The distinction between so-called "intrinsic" and "extrinsic" motivation has been made in psychology several decades ago and the notions have become part of mainstream thinking. Especially as jobs become more demanding in creativity and flexibility of mind, often requiring some determination to overcome unexpected obstacles, it is a commonplace idea that money alone (the proverbial "extrinsic" reward for work) will not motivate people enough to achieve great things.
Companies from the smallest startup to large international cooperations are incorporating this knowledge into their staff management to make work more enjoyable and rewarding for their employees. Recently I have been thinking much about my spare-time activities and found that the different kinds of motivation apply here, too. Money is of course less important (unless I am building stuff for myself which I would otherwise have to pay), but that only makes it more evident how huge and diverse the other kinds of motivations are. For example, there is a social motivation which makes many kinds of activities fun as long as I do it with the right people. But more interestingly I found a distinction in the intrinsic motivation which seems to be very important.
I actually think that the term "intrinsic motivation" is quite misleading because it suggests that the activity itself is the reward and therefore just doing it will make the doer happy. Since I am using the word "happy" here, let's be conscious that "motivation" and "happiness" are intrinsically linked. Naively, people will be motivated to do things that make them happy either just by doing the thing or by the results it achieves. In practice, of course, there is the introspection illusion and there is miswanting. And that means that we might be motivated to do things which do not actually make us happy. This is why I think that learning more about motivation and choosing ones "wants" and "want to dos" wisely is the basis of a happy and deeply fulfilled life.
So, here are the two sides of intrinsic motivation which I found: one is doing the thing itself and it corresponds to what psychologists call "flow". The other is the intrinsic result of the thing itself and it is much harder to grasp. It can be meaning, it can be achievement, it can be doing something good, doing something useful, creating something that lasts. In my own life I just discovered that I was all too often looking for the flow as I knew it from childhood: playing with something or even programming something and forgetting about the rest of the world. In this mode of thinking, anything which interrupts the flow is a sign that what I am doing is maybe not the real thing, it's a sign that diminishes motivation and in the past often left me kind-of helpless, like a child whose favorite toy has been taken away.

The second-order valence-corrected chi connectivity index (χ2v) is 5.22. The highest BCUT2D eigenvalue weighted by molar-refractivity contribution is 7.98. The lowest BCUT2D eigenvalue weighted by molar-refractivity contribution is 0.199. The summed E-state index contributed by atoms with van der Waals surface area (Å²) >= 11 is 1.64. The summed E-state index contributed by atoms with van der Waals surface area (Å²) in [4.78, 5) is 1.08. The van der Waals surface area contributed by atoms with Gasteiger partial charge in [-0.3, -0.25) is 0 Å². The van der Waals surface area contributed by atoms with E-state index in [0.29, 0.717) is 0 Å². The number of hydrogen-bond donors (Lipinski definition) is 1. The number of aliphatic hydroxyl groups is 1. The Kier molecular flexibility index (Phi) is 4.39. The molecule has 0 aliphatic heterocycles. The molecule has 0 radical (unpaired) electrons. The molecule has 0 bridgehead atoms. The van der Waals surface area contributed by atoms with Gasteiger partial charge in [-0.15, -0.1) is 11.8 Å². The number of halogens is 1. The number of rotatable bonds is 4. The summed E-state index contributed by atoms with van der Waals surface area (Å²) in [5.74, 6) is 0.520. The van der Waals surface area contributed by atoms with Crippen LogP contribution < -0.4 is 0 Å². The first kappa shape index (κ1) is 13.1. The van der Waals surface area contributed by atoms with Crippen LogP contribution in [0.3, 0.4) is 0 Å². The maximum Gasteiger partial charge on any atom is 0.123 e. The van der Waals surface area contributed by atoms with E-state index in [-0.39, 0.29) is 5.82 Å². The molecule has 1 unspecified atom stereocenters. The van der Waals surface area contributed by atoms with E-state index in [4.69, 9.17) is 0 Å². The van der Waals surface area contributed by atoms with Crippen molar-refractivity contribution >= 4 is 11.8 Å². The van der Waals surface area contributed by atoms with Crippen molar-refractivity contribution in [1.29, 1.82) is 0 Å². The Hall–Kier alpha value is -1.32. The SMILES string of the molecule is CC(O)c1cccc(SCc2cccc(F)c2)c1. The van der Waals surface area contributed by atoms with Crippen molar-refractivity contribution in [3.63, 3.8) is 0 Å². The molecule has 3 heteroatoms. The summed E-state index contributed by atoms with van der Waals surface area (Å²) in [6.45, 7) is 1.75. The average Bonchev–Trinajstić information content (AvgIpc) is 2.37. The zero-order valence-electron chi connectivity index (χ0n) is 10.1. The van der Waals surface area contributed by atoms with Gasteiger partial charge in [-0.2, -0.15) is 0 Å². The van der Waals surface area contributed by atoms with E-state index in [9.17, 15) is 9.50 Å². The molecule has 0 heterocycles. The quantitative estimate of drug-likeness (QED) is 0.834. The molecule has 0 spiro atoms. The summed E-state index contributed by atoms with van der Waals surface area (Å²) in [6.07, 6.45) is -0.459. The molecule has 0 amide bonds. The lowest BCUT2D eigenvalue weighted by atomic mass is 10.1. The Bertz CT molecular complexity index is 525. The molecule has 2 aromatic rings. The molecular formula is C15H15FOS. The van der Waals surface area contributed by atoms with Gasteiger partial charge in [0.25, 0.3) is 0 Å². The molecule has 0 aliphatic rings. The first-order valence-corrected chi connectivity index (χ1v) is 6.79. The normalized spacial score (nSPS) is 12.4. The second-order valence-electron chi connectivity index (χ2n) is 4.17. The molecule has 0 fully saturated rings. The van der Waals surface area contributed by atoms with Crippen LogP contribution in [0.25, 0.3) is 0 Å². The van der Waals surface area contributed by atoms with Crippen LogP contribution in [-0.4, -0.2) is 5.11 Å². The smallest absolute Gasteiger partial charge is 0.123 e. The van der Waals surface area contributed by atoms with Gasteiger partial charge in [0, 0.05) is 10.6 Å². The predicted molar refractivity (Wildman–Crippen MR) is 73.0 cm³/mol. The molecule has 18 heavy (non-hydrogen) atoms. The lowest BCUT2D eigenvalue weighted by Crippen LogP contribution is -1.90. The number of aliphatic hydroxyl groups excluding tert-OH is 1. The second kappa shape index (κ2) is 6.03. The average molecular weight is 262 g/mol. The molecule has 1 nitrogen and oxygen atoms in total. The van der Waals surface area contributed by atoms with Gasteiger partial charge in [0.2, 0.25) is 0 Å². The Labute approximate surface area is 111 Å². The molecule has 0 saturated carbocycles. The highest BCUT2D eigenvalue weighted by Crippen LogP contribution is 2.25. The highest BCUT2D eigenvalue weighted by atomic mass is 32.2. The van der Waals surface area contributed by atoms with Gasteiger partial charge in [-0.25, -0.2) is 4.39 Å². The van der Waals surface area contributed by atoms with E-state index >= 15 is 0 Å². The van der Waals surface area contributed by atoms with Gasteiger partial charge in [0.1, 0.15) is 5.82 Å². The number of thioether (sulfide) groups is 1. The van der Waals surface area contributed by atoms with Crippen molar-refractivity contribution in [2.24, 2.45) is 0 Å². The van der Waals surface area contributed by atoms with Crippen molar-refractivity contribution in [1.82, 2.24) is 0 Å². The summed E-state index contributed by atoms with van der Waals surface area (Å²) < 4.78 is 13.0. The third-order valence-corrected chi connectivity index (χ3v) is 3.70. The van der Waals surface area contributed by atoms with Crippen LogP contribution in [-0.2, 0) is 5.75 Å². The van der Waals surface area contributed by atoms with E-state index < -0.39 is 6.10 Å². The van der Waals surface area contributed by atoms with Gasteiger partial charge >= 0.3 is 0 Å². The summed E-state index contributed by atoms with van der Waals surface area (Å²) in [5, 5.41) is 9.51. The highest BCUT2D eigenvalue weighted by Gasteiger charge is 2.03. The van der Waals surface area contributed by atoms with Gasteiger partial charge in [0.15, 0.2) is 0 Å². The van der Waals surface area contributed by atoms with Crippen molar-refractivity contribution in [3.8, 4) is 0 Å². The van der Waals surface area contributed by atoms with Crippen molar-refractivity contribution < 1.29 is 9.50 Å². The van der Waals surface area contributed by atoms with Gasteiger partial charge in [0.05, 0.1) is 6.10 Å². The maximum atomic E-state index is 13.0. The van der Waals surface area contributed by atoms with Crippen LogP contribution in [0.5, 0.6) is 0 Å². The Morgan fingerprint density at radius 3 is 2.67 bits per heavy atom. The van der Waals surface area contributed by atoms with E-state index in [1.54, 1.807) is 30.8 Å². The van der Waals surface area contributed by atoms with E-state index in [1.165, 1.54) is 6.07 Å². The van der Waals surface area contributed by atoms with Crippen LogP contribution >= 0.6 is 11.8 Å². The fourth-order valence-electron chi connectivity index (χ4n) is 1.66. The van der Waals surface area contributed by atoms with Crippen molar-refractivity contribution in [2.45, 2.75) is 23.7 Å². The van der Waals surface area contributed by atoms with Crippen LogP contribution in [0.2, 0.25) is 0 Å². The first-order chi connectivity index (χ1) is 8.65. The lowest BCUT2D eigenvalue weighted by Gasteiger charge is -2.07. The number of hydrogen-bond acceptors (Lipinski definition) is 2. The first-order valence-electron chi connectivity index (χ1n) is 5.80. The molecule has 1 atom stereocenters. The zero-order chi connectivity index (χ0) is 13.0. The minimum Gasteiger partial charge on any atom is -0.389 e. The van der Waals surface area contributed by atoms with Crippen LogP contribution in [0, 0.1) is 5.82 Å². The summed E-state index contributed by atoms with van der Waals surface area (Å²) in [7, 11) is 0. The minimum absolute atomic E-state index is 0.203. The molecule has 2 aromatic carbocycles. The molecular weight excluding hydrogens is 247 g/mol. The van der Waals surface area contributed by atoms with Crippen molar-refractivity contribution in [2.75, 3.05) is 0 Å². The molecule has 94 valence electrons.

It was only in the recent months, since I started meditation and while working at Google, that I learned to look for other, less child-like kinds of motivation. Meditation teaches to view distractions as positive challenges: an opportunity to notice the distraction and go back to the object of meditation. Likewise, if I have a higher goal (like programming a script or other program that I actually want to use) I can view a distraction (like some computer error or deficiency in the programming tool set) like just one piece that is part of the puzzle to be solved. Overcoming some pain can actually be a good experience if there is a clear gain. It then becomes a growing pain, that actually makes me stronger.
A great example for the two sides of intrinsic motivation is a recent lecture and exercise I prepared on the topic of "rational decision making" (based on Prof. Barry Anderson's free book) for Berlin's LessWrong fan club. My initial motivation was to contribute something to the group, so we can all learn a topic together and develop more of a practical common language. Later, when I started reading the book, preparing slides, making notes, I was in a great state of flow. But I also procrastinated on the design of the exercises, because I simply didn't have any ideas what to do. Had I done it all just for the fun, then I probably would have left it there and gone to work on something else. But instead, I had a set myself a deadline for doing the training with the group and I was convinced that the exercises were the most important part. (Otherwise we could just all read the book or watch lectures on the intertube.)
In the case of the lecture preparation, it was my results- or achievement motivation which first let me panic a bit because of the looming deadline and then let me to reserve a block of time to focus specifically on the exercises. Since my intuition didn't come up with anything by itself and so I took a moment to think about how to solve my dilemma. And I had a great idea: use the rational decision process itself to decide what exercise I want to do! And that worked: I got into flow again and felt even better than when doing the slides before.
I think that for living a fulfilled live, it is important to align the results one wants to achieve (in the above example: creating world peace and happiness) with skills that one has and enjoys doing (in the example: learning and teaching). Just "going with the flow" is not enough. Definitely isn't for me. But I have still a long way to go to discover my own skills and motivations and how they fit into the world.
Bottom line: the topic of motivation is much deeper than just intrinsic vs. extrinsic :-D